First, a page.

…Edward Bouchet, who graduated summa cum laude and was inducted into Phi Beta Kappa, was celebrated in his day as a pioneer. According to Judith Schiff, Yale’s chief research archivist, “a campus periodical at the time talks about him coming as the first — isn’t it wonderful that he’s here and we hope he can make a good record for his race.”

Far less, if anything, is known about how Mr. Green was viewed, or even how he viewed himself. “He certainly didn’t stand out as a landmark person,” Ms. Schiff said.

His school records make no note of his race. In the 1850 census, he is listed as “mulatto”; 10 years later, the census recorded him as black. His wife’s family was white, and that is how the 1870 census categorized him and his daughter…

Read the entire article here.

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New Contenders Emerge in Quest to Identify Yale’s First African-American Graduate

Posted in Articles, Campus Life, History, Media Archive, Religion, United States on 2014-03-18 02:48Z by Steven

New Contenders Emerge in Quest to Identify Yale’s First African-American Graduate

The New York Times
2014-03-16

Ariel Kaminer

For Richard Henry Green, recently declared to have been Yale College’s first known African-American graduate, fame, or at least the certainty of his claim on history, was fleeting.

Just last month, an Americana specialist at the Swann Auction Galleries made public the discovery that Mr. Green, the son of a New Haven bootmaker, had attended Yale 17 years before Edward Bouchet, an 1874 graduate previously thought to have broken its color barrier. But while Mr. Bouchet spent a century and a half on that pedestal, his accomplishments praised with every honor, from academic symposiums to undergraduate fellowships to a portrait in Yale’s main library, the scant weeks since Mr. Green unseated him have brought nothing but new challengers.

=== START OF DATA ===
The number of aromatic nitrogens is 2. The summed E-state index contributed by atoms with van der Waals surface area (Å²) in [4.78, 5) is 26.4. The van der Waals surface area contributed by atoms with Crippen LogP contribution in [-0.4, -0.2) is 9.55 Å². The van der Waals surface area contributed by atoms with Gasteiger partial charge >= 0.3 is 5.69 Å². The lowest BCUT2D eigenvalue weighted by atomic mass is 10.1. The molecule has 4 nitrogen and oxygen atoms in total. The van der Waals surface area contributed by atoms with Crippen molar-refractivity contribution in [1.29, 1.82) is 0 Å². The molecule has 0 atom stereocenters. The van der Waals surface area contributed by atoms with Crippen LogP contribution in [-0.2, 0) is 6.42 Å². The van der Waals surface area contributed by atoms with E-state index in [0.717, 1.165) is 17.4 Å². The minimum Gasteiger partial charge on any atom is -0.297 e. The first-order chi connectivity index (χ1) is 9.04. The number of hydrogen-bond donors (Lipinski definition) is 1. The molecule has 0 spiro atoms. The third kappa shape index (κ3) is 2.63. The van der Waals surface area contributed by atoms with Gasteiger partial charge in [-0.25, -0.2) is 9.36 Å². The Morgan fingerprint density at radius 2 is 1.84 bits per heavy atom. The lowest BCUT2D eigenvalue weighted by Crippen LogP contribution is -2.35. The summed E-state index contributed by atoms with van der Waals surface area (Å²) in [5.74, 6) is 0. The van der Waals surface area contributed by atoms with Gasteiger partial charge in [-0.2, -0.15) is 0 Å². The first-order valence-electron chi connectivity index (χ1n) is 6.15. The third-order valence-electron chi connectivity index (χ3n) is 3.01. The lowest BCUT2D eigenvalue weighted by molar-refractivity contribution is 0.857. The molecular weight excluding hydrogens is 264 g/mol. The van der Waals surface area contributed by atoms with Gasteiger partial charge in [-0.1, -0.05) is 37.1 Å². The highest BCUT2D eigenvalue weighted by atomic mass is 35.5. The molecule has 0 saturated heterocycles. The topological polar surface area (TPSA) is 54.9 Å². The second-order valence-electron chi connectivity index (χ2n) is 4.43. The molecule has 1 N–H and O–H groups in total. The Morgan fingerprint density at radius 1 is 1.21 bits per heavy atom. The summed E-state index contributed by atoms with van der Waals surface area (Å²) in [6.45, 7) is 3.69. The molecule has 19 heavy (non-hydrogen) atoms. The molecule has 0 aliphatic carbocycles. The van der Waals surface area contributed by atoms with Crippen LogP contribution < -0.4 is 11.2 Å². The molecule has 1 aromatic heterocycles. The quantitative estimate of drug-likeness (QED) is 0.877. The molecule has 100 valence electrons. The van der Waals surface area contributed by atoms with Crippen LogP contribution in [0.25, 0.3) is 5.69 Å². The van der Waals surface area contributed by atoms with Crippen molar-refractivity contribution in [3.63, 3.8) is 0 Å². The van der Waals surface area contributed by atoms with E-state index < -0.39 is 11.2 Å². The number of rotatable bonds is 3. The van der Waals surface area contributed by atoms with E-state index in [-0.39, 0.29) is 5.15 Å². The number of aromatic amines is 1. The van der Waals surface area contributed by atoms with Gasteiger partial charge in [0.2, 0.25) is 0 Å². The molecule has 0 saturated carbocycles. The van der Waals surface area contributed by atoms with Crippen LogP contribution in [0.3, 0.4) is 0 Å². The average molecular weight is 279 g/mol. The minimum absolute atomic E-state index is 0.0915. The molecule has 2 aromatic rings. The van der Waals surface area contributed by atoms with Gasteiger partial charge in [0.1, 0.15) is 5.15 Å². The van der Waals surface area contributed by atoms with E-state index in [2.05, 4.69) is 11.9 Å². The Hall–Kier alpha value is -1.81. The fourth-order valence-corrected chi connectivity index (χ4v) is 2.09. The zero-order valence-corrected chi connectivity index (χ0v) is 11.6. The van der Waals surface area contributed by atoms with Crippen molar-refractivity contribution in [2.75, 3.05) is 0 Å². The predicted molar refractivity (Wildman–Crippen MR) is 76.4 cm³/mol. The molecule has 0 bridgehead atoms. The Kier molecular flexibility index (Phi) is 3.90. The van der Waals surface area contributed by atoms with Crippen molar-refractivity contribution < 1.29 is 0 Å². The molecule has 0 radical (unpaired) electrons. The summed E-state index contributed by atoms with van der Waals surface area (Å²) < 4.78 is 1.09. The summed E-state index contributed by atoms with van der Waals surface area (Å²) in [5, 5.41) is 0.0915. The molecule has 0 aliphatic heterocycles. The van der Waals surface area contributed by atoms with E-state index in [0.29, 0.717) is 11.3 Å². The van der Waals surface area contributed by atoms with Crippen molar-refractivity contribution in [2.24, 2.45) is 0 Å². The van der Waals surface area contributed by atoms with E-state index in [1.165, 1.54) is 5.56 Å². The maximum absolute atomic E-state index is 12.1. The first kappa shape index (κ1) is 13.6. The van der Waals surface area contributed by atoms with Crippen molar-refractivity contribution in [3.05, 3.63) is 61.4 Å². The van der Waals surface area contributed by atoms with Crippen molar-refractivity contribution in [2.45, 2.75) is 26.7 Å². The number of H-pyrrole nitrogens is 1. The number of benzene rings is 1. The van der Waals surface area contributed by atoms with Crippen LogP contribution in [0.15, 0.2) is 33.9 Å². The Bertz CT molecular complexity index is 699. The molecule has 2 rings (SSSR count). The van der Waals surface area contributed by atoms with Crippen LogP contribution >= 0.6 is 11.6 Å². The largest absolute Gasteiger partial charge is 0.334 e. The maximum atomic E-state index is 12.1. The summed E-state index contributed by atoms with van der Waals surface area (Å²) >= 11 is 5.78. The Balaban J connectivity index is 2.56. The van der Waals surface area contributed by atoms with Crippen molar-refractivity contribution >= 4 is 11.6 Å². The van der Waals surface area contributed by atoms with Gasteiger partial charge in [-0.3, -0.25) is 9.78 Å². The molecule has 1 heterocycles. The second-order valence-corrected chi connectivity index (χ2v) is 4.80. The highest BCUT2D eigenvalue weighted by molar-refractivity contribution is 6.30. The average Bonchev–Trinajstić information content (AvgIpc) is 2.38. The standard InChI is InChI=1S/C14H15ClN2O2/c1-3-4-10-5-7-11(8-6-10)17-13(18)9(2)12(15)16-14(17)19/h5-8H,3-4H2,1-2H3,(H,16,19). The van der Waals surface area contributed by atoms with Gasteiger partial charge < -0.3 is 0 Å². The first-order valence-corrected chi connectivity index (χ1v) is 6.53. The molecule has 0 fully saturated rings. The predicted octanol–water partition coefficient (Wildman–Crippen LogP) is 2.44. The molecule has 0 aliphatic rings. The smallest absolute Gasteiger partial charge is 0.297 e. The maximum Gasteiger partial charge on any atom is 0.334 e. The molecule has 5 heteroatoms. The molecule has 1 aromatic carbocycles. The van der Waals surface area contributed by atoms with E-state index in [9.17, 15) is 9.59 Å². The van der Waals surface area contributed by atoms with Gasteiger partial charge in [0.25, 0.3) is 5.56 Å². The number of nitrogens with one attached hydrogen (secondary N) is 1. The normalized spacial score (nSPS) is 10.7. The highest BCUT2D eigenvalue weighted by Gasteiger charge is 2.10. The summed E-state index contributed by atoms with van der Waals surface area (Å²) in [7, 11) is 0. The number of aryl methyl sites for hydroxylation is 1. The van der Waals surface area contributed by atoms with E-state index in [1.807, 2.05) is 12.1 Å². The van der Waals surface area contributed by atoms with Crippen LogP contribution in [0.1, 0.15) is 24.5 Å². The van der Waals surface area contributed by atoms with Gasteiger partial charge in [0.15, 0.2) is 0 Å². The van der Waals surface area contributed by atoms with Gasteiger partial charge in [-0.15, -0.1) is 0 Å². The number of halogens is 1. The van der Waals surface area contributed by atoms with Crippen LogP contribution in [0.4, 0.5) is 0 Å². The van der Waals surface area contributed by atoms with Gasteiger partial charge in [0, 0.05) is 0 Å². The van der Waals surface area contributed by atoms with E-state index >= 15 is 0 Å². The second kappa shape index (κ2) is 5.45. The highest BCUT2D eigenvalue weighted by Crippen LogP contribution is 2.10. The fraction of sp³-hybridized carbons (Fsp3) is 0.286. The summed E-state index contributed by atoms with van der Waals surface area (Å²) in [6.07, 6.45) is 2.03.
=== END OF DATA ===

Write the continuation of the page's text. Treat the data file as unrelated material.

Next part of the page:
According to an article in the journal Afro-Americans in New York Life and History, a man named Moses Simons may in fact have been the first undergraduate to break Yale’s color barrier. This possibility is remarkable not just because Mr. Simons graduated long before either of the two previous contenders — all the way back in 1809, when Thomas Jefferson was president — but because Mr. Simons is already celebrated for breaking an entirely different sort of barrier…

…The record of Mr. Simons’s trial includes references to him as “coloured,” and to the discomfort that he aroused in some “Southern gentlemen.” And the author of that trial record ended his account with a rant about keeping America free of “the African tinge.”